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Obama to college journalists: 'Don't let the country down'

By
Amy R. Connolly
Journalism students react as U.S. President Barack Obama, not pictured, makes a surprise entrance during a college reporter day in the Brady Press Briefing Room of the White House in Washington, D.C., U.S., on Thursday, April 28, 2016. A media blitz by the White House and its allies has failed to crack Republican opposition to Obama's Supreme Court nominee, and it is all but certain the seat will remain vacant until after U.S. elections in November. Pool Photo by Andrew Harrer/UPI
Journalism students react as U.S. President Barack Obama, not pictured, makes a surprise entrance during a college reporter day in the Brady Press Briefing Room of the White House in Washington, D.C., U.S., on Thursday, April 28, 2016. A media blitz by the White House and its allies has failed to crack Republican opposition to Obama's Supreme Court nominee, and it is all but certain the seat will remain vacant until after U.S. elections in November. Pool Photo by Andrew Harrer/UPI | License Photo

WASHINGTON, April 29 (UPI) -- President Barack Obama surprised a group of college journalists visiting the White House on Thursday, fielding questions on topics ranging from student debt to the Syrian refugee crisis and lamenting about being "picked on" by the news media.

Obama popped into the White House Briefing Room as his press secretary, Josh Earnest, was chatting with the students about life in Washington.

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"I hear there's some hotshot journalists here. Josh was speaking for me, and I wanted to make sure he was getting it right," Obama said as he took the podium.

Obama opened his talk by announcing the administration's aim to enroll some 2 million student loan borrowers in the Pay As You Earn repayment program by mid 2017. He also vented about the "pokes and prods" from the press, but said it is necessary to keep a free press.

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"Sometimes both Josh and I probably have our disagreements with the press corps, and feel picked on or misunderstood, but the truth of the matter is -- and I've said this before -- what separates us out in part from a lot of other countries in the world is we've got this incredible free press that pokes and prods and calls into account our leaders," he said.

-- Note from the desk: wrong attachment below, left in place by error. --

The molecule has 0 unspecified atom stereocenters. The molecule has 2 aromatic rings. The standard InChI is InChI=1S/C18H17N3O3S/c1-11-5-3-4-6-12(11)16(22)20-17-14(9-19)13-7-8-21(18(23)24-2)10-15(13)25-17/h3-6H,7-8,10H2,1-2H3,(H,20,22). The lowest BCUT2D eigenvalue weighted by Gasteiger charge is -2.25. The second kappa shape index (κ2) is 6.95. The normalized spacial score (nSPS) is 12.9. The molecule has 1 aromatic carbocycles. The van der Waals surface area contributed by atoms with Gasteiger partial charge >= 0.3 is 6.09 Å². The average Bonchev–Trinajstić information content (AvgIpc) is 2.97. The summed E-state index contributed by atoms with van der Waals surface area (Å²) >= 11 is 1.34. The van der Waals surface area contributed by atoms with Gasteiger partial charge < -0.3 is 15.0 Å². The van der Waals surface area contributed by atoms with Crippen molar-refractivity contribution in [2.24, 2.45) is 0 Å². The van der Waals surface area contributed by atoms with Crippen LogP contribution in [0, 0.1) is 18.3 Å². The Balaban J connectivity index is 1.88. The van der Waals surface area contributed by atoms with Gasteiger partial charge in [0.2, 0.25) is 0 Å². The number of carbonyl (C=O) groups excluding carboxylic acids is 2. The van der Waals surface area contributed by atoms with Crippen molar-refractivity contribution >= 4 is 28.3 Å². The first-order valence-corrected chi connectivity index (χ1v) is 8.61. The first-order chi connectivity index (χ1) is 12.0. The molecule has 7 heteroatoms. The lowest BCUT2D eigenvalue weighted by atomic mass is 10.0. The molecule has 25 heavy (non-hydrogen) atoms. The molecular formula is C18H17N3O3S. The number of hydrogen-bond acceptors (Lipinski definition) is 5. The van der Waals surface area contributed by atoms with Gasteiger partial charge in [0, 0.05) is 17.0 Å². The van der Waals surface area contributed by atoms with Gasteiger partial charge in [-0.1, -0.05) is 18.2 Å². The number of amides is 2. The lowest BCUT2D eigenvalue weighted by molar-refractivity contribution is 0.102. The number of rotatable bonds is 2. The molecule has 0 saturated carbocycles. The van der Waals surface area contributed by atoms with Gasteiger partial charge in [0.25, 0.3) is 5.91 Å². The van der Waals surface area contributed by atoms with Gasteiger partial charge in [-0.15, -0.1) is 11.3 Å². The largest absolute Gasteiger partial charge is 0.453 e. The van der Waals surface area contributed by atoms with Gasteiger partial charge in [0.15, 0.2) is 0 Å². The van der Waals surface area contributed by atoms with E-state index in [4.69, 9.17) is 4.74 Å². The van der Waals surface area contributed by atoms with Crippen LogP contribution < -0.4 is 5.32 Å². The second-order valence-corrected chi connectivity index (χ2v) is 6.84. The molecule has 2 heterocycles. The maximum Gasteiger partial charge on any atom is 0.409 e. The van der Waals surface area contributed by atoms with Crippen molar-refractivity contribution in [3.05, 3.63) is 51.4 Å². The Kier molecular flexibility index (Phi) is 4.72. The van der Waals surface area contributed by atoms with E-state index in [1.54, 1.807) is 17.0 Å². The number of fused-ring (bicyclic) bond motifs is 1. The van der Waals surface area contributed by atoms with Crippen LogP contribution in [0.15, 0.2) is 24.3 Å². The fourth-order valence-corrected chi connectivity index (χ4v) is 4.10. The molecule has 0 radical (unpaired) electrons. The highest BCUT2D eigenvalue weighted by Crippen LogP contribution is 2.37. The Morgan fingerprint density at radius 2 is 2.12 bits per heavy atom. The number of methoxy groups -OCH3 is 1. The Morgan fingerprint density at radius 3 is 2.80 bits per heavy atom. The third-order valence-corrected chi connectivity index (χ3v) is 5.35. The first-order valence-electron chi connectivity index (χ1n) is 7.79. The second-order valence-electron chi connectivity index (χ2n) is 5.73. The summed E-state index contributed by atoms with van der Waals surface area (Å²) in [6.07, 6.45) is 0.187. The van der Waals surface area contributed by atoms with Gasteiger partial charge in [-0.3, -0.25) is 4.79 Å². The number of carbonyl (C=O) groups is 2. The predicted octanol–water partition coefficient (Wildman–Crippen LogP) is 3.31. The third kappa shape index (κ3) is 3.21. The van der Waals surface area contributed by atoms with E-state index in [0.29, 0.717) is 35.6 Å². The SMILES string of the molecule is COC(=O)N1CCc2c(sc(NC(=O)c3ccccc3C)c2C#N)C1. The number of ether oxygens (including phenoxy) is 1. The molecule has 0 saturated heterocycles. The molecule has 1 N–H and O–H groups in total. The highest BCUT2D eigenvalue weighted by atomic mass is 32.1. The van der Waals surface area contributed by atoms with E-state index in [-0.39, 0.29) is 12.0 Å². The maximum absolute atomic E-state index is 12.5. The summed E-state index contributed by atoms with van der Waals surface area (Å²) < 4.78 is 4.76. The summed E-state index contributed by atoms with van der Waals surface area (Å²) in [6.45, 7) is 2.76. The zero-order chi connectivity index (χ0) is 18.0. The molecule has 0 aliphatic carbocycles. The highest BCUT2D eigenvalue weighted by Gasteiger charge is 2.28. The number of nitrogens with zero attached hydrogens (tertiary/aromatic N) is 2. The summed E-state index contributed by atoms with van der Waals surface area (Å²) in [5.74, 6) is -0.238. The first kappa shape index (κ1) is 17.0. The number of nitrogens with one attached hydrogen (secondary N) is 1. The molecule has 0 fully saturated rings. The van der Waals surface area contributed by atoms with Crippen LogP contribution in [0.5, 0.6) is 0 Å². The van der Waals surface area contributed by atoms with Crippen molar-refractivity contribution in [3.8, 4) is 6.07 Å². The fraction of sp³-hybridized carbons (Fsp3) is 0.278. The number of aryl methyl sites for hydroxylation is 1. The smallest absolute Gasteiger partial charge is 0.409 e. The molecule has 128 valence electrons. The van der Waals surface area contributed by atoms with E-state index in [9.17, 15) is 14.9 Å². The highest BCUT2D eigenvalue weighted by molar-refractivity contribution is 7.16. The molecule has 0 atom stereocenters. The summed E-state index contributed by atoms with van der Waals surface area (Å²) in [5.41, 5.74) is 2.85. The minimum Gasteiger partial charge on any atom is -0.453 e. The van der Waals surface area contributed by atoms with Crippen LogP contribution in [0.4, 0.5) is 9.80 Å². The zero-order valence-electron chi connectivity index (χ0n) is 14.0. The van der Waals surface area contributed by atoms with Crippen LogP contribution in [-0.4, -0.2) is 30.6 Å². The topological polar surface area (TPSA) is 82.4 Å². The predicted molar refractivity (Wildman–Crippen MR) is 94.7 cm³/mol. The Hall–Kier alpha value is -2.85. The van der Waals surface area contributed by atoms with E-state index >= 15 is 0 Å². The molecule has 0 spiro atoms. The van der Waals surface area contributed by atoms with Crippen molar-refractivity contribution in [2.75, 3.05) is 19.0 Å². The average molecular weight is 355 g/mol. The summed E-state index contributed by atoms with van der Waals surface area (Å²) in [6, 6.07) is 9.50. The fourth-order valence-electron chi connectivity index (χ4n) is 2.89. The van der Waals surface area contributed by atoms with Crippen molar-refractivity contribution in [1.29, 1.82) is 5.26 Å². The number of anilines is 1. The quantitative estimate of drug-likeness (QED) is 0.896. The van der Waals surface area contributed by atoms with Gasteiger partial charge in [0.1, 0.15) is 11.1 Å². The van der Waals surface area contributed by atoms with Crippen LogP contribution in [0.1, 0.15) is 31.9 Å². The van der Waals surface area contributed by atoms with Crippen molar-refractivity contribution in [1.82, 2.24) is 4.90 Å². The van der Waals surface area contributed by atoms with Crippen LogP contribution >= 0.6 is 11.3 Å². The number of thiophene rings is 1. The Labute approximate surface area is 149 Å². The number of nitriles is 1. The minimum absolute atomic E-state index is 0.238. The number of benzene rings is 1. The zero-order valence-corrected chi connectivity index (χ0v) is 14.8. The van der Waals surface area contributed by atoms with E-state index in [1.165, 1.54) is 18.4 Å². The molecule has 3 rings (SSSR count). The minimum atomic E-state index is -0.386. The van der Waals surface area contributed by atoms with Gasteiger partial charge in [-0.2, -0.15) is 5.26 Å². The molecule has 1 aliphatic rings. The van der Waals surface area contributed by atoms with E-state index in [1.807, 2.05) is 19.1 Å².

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Student questions ranged from, "Do you have plans to encourage more Syrian refugees to the United States?" (yes), "Can I take a picture with you?" (no) and "Can I have a one-on-one interview with you?" (maybe).

"It is the right thing to do," he said encouraging more Syrian migrants to the United States. "Our closest friends and allies, like Canada, like Germany and other European countries, as well as countries bordering Syria like Turkey and Jordan, have taken on an enormous burden. And as the most powerful nation on Earth, it's important for us to do our duty as well here, our humanitarian obligation."

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Obama spun off a question about U.S. cynicism to implore the young journalist to look for "good stories" to break through doubt and mistrust. He said there are 2 million federal employees who do good things every day.

"If, out of those 2 million employees, one person screws up somewhere -- which every day you can count on somebody out of 2 million people probably doing something they shouldn't be doing -- that's what's going to get reported on," he said. "Now, that helps keeps government on its toes and accountable. But one of the things we have to think about is how do we tell a story about the things we do together that actually work so that people don't feel so cynical overall."

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As he left the briefing, Obama made a final plea to the young journalists:

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"I'm counting on you guys," he said. "Don't let me down, all right? Don't let the country down. You guys are going to be delivering the message to your peer group that this is the greatest country on Earth, but only because we have great citizens who are willing to invest their time and energy and effort to become informed on the issues, to argue about it in a respectful way, and to try to collectively solve the many challenges that we face."

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